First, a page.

Yesterday marked the last day of CED’s Venture Connect summit. 2021 was the second year that the event was done entirely virtually, but this time around CED had a full year to plan ways to take advantage of the digital format. The result was a platform on which startup founders and investors could easily schedule virtual meetings, and participants could attend a bevy of speaker events and panel sessions to hear insight from experienced business leaders in various fields.
Some of Thursday’s Day Three events included a Q&A on “FinTech: Digital Solutions and Financial Institutions,” and panels on “Moving to North Carolina to Build Your Company“ and “The Journey to Being Customer-Led.” Here are some of the highlights:
Moving to North Carolina to Build Your Company
Silvia Aguirre, the General Manager of Certificate Management at Avalara and Co-Founder of Avalara CertCapture, led a discussion with panelists Ernest Rolfson, the CEO and Founder of Finexio, and Jordan Schindler, the CEO of Nufrabrx. The main topic: what motivated them to move to North Carolina after founding their companies.
After doing a little bit of research, Schindler said it quickly became obvious to him that NC was the best place to locate the headquarters for his advanced textile manufacturing company.
“Our business wouldn’t be what it is without North Carolina,” Schindler said. “We have really enjoyed being near other companies in textiles, and lots of synergistic opportunities have come to us just by being in the same building.”
Schindler, though, said he received lower valuations from angel investors in NC than Seattle, so one thing he would like to see improve in the state’s startup ecosystem is the fundraising culture. Rolfson also acknowledged the differences in investors vary across the country.
“This state has a big history in biotechnology, and software is newer,” Rolfson said. “But fintech is the white-hot investing space and we need more big exits in software to have that path going forward.”
The Journey to Being Customer-Led
Ryan Henley, the Chief Customer Officer for Bandwidth, led the panel on “The Journey to Being Customer-Led.” The three other panelists were Mike Connors, the Director of Customer Success at Asheville’s Ecobot; Courtney Tellefsen, the Founder and CEO of Raleigh-based The Produce Box; and Laurel Bandiero, The Produce Box’s Director of Membership and Marketing.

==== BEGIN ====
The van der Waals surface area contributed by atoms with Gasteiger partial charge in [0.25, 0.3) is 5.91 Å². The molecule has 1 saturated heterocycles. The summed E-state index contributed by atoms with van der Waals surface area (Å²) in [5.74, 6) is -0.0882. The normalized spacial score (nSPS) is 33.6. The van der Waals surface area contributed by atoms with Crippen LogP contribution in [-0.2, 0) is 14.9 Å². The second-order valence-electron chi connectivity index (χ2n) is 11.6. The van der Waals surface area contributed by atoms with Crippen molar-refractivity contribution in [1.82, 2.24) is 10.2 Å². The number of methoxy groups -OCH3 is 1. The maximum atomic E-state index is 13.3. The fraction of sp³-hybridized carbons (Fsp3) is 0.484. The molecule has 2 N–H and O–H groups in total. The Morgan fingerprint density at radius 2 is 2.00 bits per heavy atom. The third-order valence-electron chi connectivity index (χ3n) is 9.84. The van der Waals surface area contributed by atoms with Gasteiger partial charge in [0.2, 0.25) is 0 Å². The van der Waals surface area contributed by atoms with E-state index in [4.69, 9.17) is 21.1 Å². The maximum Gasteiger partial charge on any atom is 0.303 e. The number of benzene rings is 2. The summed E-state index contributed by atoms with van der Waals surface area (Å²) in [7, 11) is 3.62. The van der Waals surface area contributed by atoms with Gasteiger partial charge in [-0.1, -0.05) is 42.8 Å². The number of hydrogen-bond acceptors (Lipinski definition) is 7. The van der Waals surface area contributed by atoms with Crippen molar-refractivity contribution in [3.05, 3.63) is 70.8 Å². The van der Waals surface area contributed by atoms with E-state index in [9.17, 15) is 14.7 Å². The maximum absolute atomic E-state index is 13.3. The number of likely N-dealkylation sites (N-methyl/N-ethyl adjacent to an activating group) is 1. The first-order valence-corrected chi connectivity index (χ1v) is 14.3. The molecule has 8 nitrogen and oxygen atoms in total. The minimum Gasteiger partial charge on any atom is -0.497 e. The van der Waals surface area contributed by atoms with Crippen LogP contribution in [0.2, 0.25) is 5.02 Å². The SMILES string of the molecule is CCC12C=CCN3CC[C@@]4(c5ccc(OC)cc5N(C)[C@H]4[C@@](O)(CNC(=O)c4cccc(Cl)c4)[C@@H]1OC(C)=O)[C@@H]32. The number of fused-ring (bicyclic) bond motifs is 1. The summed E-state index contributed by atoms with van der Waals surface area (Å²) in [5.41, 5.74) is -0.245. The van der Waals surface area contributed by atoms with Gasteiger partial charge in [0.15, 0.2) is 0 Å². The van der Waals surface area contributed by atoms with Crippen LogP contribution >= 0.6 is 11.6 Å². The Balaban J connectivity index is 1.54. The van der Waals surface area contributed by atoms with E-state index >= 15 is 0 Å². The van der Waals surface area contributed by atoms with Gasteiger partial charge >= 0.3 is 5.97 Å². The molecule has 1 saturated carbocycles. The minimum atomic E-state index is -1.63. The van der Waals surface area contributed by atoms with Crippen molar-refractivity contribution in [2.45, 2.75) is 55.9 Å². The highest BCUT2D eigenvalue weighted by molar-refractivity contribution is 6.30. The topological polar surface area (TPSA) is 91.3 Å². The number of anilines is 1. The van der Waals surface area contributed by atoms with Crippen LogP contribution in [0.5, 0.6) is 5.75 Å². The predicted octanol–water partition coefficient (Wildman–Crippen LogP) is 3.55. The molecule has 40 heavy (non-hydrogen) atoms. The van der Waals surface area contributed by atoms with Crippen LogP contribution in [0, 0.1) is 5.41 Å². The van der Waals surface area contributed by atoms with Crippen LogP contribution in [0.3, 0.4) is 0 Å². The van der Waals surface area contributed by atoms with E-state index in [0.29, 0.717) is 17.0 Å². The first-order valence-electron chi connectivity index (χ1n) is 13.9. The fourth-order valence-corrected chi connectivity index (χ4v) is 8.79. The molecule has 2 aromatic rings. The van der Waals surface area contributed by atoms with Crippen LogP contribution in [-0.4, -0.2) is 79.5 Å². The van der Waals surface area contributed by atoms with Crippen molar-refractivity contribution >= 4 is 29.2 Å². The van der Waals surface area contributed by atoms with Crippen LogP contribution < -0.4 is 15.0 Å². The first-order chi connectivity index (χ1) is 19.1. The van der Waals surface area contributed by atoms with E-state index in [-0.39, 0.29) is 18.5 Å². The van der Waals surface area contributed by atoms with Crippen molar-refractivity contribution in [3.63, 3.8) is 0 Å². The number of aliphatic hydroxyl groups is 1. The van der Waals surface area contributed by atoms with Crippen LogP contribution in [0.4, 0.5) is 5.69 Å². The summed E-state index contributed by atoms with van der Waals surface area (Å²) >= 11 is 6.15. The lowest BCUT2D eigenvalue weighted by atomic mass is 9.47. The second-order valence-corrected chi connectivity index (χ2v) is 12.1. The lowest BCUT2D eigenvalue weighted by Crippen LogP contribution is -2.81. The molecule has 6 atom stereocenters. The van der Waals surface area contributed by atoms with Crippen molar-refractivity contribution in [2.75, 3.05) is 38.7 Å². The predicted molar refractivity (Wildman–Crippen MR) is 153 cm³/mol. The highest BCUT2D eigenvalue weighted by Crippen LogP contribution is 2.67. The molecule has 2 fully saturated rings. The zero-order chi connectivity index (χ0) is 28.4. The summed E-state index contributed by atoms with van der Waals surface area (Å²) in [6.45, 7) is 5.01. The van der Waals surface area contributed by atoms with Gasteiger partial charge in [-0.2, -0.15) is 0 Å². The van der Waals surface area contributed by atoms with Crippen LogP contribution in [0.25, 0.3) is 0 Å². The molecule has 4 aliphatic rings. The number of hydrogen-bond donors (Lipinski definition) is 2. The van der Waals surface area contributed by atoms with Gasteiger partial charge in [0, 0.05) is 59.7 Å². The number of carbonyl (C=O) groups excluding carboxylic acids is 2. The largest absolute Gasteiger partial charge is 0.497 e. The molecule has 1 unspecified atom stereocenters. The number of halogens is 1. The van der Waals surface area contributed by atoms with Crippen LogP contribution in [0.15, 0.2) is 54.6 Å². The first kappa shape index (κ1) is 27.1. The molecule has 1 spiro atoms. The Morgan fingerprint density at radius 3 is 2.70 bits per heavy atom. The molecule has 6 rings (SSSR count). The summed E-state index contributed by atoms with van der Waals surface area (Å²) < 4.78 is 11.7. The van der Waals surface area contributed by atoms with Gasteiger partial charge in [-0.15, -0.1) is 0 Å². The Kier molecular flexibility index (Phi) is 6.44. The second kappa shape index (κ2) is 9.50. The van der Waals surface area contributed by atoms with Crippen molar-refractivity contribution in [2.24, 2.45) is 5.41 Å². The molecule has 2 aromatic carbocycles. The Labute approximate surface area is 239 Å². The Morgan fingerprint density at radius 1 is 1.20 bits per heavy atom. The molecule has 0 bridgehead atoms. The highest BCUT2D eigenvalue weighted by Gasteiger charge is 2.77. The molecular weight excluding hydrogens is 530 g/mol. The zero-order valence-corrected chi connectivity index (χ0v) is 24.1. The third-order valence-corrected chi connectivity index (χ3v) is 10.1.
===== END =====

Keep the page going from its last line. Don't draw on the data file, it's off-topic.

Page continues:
The panelists agreed that pursuing a customer-centric model often means that there needs to be sacrifices, or as Henley put it, “the hardest thing for a company to do is to decide what to suck at.”
Tellefsen noted the trade-off inherent in a customer-focused model: “What’s right for our customers isn’t always what’s right for our employees or our farmers.”
The Produce Box’s distribution strategy relies on several stay-at-home parents who deliver customer orders locally. The company’s transition to a customer-centric model came as the job descriptions of the user ambassadors were redefined to include more specialized roles.
Connors said that Ecobot, as a B2B startup selling software as a service, relies on maintaining a constant dialogue with their clients. That is partly done through a customer advisory board that gives clients from different backgrounds a way to give feedback on the product.
FinTech: Digital Solutions and Financial Institutions
Pat Scheper, head of Venture Banking at Wilmington-based Live Oak Bank, led the panel on “FinTech: Digital Solutions and Financial Institutions.”
Joe Maxwell, Managing Partner at Nashville-based FINTOP Capital, said that from an investor standpoint, he looks for experts in their field who found a “must-have” solution that uses software as a service. Companies need to make sure they are creating a must-have solution and not just a toy that will be thrown away, Maxwell said.
Lisa Shields, Founder and CEO of Canada-based FISPAN, envisions that the future of closing equity gaps in the banking space will rely on banks partnering with fintech providers such as Durham-based Loanwell. Loanwell’s Co-Founder and CEO, Bernard Worthy, was also one of the session’s panelists.
Worthy said that a diverse array of banking clients means that closing the equity gap will rely on fintech providers working together to create a marketplace that provides options to banks based on their specific clients.
“The model for a white-owned CDFI (Community Development Financial Institution) will look very different from an Hispanic-owned CDFI,” Worthy said.